Determining a balance between blood pressure that is neither too high leading to hematoma expansion, nor too low leading to hypoperfusion has always been a challenge in patients with acute intracranial hemorrhage. Butcher et al. randomized 75 spontaneous ICH patients within 24 hours to two groups, one with goal SBP<150 and the other with goal SBP<180. They obtained CT perfusion images to assess perihematoma relative CBF, which was defined as the difference between perihematoma and contralateral homologous region CBF. The result was that perihematoma relative CBF was not different in both groups, leading to the conclusion that acute BP reduction does not lead to cerebral ischemia.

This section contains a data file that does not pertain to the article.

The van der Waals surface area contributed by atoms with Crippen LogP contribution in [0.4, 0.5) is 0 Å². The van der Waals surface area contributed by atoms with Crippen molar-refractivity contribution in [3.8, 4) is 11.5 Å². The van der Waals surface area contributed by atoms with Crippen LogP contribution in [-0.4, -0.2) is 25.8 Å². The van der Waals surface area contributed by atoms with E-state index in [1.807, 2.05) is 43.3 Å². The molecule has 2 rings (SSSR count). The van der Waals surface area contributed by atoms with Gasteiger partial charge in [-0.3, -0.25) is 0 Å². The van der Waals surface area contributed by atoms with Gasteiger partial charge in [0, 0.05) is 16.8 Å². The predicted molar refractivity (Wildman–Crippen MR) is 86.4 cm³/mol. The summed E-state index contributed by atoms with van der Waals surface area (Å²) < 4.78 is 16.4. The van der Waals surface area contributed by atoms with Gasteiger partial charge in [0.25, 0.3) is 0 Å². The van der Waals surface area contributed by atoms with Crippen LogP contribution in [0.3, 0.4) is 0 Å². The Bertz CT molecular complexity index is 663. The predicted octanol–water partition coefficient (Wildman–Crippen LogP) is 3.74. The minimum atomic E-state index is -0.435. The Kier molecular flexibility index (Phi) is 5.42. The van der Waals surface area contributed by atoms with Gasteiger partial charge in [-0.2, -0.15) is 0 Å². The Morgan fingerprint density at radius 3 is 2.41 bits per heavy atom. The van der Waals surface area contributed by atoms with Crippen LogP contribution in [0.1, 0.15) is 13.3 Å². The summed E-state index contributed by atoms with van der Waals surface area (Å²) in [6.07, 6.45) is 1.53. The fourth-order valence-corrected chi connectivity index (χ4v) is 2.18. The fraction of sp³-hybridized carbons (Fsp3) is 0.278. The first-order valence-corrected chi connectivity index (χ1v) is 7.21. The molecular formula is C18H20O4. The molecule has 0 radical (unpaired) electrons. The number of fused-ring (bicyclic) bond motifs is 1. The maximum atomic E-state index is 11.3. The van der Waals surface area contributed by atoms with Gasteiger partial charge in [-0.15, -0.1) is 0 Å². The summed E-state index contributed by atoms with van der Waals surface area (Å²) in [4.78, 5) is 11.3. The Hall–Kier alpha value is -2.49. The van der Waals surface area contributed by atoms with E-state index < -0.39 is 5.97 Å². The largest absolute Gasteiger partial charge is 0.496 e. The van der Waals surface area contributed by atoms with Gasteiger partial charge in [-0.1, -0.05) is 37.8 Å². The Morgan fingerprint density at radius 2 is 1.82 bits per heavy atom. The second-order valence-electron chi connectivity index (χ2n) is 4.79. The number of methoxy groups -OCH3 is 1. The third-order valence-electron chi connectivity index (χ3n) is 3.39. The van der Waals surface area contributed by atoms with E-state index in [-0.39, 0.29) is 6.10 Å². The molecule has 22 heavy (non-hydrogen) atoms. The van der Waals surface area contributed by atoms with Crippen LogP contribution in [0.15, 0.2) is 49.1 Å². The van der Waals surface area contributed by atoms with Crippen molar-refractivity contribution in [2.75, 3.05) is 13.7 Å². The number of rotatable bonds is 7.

This study reproduced the safety of acute BP lowering shown in the INTERACT trial. A recent study has shown the development of ischemic DWI lesions on MRI in bilateral hemispheres associated with BP reduction in ICH patients. This raises the question that relative CBF may not the best parameter to determine risk of ischemia, and this may be better demonstrated in a prospective study utilizing MRI. The authors address this concern by pointing out that there was no significant difference found in relative CBF of the contralateral hemisphere in the two groups. Neverthless, this study addresses an important and commonly encountered question regarding the safety of aggressive BP lowering in the acute phase in ICH patients.